Which leads to the question ‘What is a triple point Simon?’ – and that of course is a good question. The answer can be found by considering phase diagrams. In my experience, people find phase diagrams rather complicated (or should I say boring…?) but they are easy to understand if you know what you are looking at. A phase diagram simply shows what phase (that is solid, liquid or gas) a material exists in as a function of temperature and pressure. So, if we consider water at atmospheric pressure then below zero degrees centigrade it exists as a solid (ice), between zero and one hundred degrees centigrade it exists as a liquid (water) and above one hundred degrees centigrade it exists as a gas (steam). I’m pretty sure you knew that already. What you may not know is that as we change pressure, the temperatures at which water converts between phases will change. I can still remember from physics class at school putting water under vacuum in a round-bottomed flask and then holding the flask in my hand – as water boils at a much lower temperature under vacuum you can make it boil from your body heat!

If we were to create a plot of the phases of water as a function of temperature and pressure we would get something that looks like this. It looks rather complicated but fear not! It’s actually quite simple. At atmospheric pressure (ten to the five Pascals) you can see water is a solid, then a liquid and finally a gas as we increase the temperature, exactly as we expected. As the pressure is reduced the melting point of water increases, and the boiling point reduces. This trend continues with reducing pressure until a special point is reached where the lines intersect – this value, called the triple point, occurs at a pressure of six hundred and ten Pascals and zero point zero zero seven five degrees centigrade. It’s called a triple point because water exists in all three phases of matter at the same time, if you can imagine that… (no, me neither).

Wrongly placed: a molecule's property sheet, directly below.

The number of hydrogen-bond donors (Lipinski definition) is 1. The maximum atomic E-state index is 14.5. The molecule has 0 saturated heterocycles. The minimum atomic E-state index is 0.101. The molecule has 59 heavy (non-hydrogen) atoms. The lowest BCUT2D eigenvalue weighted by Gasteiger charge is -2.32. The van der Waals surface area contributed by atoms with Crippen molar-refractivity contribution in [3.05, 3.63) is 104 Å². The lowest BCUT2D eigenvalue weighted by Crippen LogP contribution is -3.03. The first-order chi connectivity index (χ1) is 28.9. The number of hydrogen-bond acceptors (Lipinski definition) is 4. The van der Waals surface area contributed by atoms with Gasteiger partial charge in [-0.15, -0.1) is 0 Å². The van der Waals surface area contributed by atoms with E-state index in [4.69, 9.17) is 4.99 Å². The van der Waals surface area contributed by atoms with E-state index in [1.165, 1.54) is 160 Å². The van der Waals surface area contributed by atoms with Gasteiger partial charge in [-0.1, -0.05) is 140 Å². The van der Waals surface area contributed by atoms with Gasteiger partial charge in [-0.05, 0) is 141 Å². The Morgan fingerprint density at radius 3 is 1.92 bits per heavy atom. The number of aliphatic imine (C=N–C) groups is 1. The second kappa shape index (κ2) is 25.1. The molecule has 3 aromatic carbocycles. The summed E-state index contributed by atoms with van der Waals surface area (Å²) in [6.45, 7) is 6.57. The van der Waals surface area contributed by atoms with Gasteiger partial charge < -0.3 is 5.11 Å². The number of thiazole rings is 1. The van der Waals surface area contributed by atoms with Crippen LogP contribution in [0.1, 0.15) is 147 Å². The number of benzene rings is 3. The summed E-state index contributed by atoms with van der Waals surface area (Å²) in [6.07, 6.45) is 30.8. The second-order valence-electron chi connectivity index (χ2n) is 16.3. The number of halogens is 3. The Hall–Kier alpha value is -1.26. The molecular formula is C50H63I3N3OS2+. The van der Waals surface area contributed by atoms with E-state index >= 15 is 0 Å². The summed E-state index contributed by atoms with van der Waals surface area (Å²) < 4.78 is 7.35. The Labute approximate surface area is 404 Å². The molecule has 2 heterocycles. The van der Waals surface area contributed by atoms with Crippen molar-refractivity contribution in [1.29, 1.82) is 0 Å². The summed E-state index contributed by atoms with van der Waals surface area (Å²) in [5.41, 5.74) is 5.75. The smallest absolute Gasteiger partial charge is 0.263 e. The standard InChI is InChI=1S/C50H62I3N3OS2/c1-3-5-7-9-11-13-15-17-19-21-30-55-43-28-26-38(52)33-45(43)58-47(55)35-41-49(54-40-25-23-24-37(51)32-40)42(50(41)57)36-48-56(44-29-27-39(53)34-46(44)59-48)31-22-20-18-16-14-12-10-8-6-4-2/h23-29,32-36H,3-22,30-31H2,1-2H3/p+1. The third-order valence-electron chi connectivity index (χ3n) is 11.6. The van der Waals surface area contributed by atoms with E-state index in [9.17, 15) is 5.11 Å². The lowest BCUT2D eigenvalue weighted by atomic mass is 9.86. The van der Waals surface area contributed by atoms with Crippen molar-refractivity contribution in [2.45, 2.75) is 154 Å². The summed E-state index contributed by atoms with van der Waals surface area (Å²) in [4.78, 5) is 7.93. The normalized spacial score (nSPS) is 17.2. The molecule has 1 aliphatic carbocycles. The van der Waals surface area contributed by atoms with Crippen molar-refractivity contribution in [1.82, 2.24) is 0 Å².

The triple point itself is not so important though – rather, look at what happens to the phases of water at pressures below the triple point. At low temperatures water exists as solid ice, as we expect, but as we heat it up there is only one change in phase – from a solid to a gas. In other words, there is no liquid phase at all. This is why materials that have a triple point are able to sublime; at pressures below their triple point, they never exist in a liquid phase and so are always able to change phase from a solid directly to a gas. I should say here that there are not many useful solvents that have a triple point like this. Water obviously, and very handily, is one and tertiary butanol is another. But that’s about it!